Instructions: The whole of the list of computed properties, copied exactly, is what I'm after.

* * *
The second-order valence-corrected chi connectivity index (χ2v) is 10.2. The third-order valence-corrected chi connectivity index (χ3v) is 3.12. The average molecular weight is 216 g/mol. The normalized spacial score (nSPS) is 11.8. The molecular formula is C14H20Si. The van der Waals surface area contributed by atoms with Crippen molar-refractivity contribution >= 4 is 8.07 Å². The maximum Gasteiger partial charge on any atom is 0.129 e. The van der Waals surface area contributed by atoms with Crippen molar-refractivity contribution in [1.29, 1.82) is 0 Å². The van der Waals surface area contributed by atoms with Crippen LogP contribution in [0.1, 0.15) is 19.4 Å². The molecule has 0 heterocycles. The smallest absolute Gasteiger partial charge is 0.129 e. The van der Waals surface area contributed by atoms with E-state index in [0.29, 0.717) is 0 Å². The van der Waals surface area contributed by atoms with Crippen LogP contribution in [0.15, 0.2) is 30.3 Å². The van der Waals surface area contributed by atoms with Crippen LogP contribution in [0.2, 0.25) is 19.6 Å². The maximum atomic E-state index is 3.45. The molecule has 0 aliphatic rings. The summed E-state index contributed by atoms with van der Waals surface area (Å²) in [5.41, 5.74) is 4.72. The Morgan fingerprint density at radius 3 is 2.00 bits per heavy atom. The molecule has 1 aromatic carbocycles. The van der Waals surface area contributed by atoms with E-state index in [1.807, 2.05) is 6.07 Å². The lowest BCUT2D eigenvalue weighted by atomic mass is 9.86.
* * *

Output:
The second-order valence-corrected chi connectivity index (χ2v) is 10.2. The third-order valence-corrected chi connectivity index (χ3v) is 3.12. The average molecular weight is 216 g/mol. The normalized spacial score (nSPS) is 11.8. The molecular formula is C14H20Si. The van der Waals surface area contributed by atoms with Crippen molar-refractivity contribution >= 4 is 8.07 Å². The maximum Gasteiger partial charge on any atom is 0.129 e. The van der Waals surface area contributed by atoms with Crippen molar-refractivity contribution in [1.29, 1.82) is 0 Å². The van der Waals surface area contributed by atoms with Crippen LogP contribution in [0.1, 0.15) is 19.4 Å². The molecule has 0 heterocycles. The smallest absolute Gasteiger partial charge is 0.129 e. The van der Waals surface area contributed by atoms with E-state index in [0.29, 0.717) is 0 Å². The van der Waals surface area contributed by atoms with Crippen LogP contribution in [0.15, 0.2) is 30.3 Å². The van der Waals surface area contributed by atoms with Crippen LogP contribution in [0.2, 0.25) is 19.6 Å². The maximum atomic E-state index is 3.45. The molecule has 0 aliphatic rings. The summed E-state index contributed by atoms with van der Waals surface area (Å²) in [5.41, 5.74) is 4.72. The Morgan fingerprint density at radius 3 is 2.00 bits per heavy atom. The molecule has 1 aromatic carbocycles. The van der Waals surface area contributed by atoms with E-state index in [1.807, 2.05) is 6.07 Å². The lowest BCUT2D eigenvalue weighted by atomic mass is 9.86.